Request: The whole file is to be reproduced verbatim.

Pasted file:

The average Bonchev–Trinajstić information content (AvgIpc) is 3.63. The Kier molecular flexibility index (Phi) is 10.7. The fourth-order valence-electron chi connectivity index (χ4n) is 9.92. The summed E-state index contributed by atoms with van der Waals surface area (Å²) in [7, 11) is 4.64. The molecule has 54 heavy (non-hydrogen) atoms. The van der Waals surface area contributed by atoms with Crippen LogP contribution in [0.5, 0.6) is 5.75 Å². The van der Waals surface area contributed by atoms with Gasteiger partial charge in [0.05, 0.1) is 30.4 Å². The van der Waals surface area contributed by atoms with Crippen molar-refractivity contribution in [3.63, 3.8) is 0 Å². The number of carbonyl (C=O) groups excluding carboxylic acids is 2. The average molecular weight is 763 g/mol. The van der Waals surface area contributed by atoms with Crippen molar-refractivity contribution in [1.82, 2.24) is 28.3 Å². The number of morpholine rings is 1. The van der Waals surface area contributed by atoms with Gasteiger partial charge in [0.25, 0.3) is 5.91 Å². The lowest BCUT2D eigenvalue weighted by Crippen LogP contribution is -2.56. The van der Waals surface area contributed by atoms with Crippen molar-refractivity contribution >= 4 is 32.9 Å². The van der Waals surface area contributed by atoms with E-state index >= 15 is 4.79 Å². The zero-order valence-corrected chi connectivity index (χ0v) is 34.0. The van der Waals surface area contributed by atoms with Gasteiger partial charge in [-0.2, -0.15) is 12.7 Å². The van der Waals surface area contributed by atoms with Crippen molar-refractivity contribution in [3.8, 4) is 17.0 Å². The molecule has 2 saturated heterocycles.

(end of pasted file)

The average Bonchev–Trinajstić information content (AvgIpc) is 3.63. The Kier molecular flexibility index (Phi) is 10.7. The fourth-order valence-electron chi connectivity index (χ4n) is 9.92. The summed E-state index contributed by atoms with van der Waals surface area (Å²) in [7, 11) is 4.64. The molecule has 54 heavy (non-hydrogen) atoms. The van der Waals surface area contributed by atoms with Crippen LogP contribution in [0.5, 0.6) is 5.75 Å². The van der Waals surface area contributed by atoms with Gasteiger partial charge in [0.05, 0.1) is 30.4 Å². The van der Waals surface area contributed by atoms with Crippen molar-refractivity contribution in [3.63, 3.8) is 0 Å². The number of carbonyl (C=O) groups excluding carboxylic acids is 2. The average molecular weight is 763 g/mol. The van der Waals surface area contributed by atoms with Crippen molar-refractivity contribution in [1.82, 2.24) is 28.3 Å². The number of morpholine rings is 1. The van der Waals surface area contributed by atoms with Gasteiger partial charge in [0.25, 0.3) is 5.91 Å². The lowest BCUT2D eigenvalue weighted by Crippen LogP contribution is -2.56. The van der Waals surface area contributed by atoms with Crippen molar-refractivity contribution >= 4 is 32.9 Å². The van der Waals surface area contributed by atoms with E-state index >= 15 is 4.79 Å². The zero-order valence-corrected chi connectivity index (χ0v) is 34.0. The van der Waals surface area contributed by atoms with Gasteiger partial charge in [-0.2, -0.15) is 12.7 Å². The van der Waals surface area contributed by atoms with Crippen molar-refractivity contribution in [3.8, 4) is 17.0 Å². The molecule has 2 saturated heterocycles.